As Carol and Edna and I walked from our hotel down to dinner in Old Town, we were stopped by two men on the street, one of whom had been diagnosed with Parkinson’s disease about a year ago. They were coming from the restaurant to which we were headed, and had overheard much discussion about tomorrow’s marathon. They recognized our Team Parkinson T-shirts and were curious about the connection between Parkinson’s and the marathon. We talked briefly about our mission, gave them one of our business cards, and the man with PD promised to get in touch. He seemed genuinely interested in starting a running program to improve his fitness level, and wanted to join us at our next event. Fortunately, he has already followed up with an email to Team Parkinson.

Dinner was excellent, the company was superb, and before long, I was ready for bed. Unlike Los Angeles, the San Diego Marathon gets off to a very early start, which is probably a little tough for its primary entertainment. Most of the rock and roll bands that line the course probably didn’t go to bed between their Saturday nightclub gigs and their Sunday morning street engagements. A couple of them sounded a little ragged as a result, but they were out there on the street, playing as early as 6 am. I got up about 5 am and Edna took me over to the start area, or as near as we could get in the car. San Diego was in a perpetual traffic jam from 5 am to well past noon from the marathon. I kissed Edna goodbye at the bottom of Laurel Street and walked up the hill to Sixth, up near the entrance to Balboa Park. As a kid, that was one of my favorite places to go in San Diego, particularly the Zoo.

As race time drew near, I lined up well back of the starting line in my pace group, back with the slowpokes. I go with the five-hour guys now; not the four-hour guys like a few years back. After the gun finally sounded, it took me eight minutes to get to the start line. It was a very different feeling from the Los Angeles Marathon, very laid-back, almost unemotional, and yet I could see that even back among the five-hour hopefuls, there were many well-trained runners. The weather was perfect, overcast and cool for June, and the bits of conversation I heard were usually about the hard work most everyone had put in to get ready. People seemed amazingly focused and confident. Even the obvious neophytes seemed certain they would finish. Although it didn’t have the celebrity air that surrounds the LA Marathon, I did see Bill Walton standing among - and above - the crowd near the starting line. He is a local product, and attended the same high school my older brother did. I must say he looks a little weathered for someone who graduated from high school five years after I did.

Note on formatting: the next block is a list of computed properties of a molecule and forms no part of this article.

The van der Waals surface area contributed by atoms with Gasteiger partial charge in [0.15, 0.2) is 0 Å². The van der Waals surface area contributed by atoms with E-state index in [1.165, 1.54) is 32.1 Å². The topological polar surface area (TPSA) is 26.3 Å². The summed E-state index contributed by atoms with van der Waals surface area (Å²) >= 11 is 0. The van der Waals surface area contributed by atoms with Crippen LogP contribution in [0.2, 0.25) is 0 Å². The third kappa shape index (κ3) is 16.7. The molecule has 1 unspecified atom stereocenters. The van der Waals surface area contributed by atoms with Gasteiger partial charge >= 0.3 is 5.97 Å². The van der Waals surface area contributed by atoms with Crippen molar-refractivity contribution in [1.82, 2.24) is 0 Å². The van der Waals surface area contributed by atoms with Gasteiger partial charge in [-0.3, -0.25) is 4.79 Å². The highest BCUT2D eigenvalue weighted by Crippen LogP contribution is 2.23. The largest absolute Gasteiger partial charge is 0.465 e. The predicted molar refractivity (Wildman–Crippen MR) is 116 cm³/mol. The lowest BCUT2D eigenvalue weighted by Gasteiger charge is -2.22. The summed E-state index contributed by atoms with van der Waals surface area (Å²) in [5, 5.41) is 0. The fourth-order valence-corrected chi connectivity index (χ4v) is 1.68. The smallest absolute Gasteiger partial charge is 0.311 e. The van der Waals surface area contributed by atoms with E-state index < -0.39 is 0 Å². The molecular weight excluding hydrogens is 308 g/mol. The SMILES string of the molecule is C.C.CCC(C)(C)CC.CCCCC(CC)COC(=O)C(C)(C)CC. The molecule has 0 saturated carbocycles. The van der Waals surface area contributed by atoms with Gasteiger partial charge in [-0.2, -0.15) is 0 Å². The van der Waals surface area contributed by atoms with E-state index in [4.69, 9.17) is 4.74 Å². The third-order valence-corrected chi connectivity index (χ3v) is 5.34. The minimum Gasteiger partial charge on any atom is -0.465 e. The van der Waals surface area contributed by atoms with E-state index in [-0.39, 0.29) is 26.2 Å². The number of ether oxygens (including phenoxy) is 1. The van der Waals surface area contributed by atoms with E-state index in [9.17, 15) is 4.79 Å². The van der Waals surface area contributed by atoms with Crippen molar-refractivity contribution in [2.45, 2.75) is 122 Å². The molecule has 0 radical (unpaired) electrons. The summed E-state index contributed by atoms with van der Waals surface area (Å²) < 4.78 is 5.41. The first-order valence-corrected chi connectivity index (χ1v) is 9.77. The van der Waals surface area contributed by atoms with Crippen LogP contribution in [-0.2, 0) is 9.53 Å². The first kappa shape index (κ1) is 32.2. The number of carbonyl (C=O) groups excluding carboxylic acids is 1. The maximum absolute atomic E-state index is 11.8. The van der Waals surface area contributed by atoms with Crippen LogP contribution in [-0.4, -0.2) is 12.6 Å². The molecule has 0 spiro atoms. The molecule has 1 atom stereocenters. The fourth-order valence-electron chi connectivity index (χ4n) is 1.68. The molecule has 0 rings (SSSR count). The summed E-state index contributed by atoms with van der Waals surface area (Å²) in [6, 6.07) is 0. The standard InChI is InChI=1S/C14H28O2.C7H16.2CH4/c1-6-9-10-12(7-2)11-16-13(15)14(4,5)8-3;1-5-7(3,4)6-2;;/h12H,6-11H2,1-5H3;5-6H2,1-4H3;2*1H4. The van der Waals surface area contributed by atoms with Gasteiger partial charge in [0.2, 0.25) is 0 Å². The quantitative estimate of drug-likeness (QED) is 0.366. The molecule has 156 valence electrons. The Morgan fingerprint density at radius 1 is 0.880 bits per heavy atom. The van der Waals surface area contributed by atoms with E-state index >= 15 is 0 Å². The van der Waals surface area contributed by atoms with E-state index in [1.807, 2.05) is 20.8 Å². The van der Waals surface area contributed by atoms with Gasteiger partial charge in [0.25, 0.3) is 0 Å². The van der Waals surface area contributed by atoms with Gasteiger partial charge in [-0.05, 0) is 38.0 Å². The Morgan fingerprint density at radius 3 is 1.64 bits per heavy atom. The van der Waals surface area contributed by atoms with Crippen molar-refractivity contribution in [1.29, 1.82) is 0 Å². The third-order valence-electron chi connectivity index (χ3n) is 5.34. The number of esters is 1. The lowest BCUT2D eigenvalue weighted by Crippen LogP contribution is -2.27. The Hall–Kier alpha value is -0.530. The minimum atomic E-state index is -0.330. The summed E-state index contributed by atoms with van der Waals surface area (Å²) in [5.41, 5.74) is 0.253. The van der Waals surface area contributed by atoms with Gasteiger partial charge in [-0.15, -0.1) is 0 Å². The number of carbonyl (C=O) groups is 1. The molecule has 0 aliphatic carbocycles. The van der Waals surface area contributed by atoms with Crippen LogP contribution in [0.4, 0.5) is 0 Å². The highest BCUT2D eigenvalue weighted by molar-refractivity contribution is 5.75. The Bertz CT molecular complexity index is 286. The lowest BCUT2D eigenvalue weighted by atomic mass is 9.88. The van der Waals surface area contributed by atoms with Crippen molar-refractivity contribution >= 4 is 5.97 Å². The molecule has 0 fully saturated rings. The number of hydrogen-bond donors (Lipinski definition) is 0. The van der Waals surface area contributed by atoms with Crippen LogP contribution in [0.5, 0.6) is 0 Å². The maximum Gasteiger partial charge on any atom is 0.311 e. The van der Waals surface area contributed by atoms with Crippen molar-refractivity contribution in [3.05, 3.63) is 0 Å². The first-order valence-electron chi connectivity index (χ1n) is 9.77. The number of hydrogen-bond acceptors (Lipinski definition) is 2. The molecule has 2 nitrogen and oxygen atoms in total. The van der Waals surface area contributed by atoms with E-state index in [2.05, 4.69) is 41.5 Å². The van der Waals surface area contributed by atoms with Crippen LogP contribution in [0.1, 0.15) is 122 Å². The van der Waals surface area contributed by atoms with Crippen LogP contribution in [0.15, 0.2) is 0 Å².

I ran the first several miles in a comfortable pace, not wanting to push myself too hard early, but I found that without Mark alongside with his constant attention to the clock, I just let the walk and run intervals happen as they might. I did notice that my tendency was to shorten the walk and lengthen the run. By mile 10 I was running constant 10-minute miles and probably getting a little ahead of myself. Then I saw Dick Sweet alongside the road cheering for me and I wanted to go even faster. The crowd wasn’t as big as LA, but in some cases the entertainment was better. On the other hand, there were sections of the race along stretches of the freeway, which were isolated from the spectators and the bands, and just plain dull to run. Once past the halfway mark, we had circled back toward Mission Bay and more residential communities, and the crowd picked back up.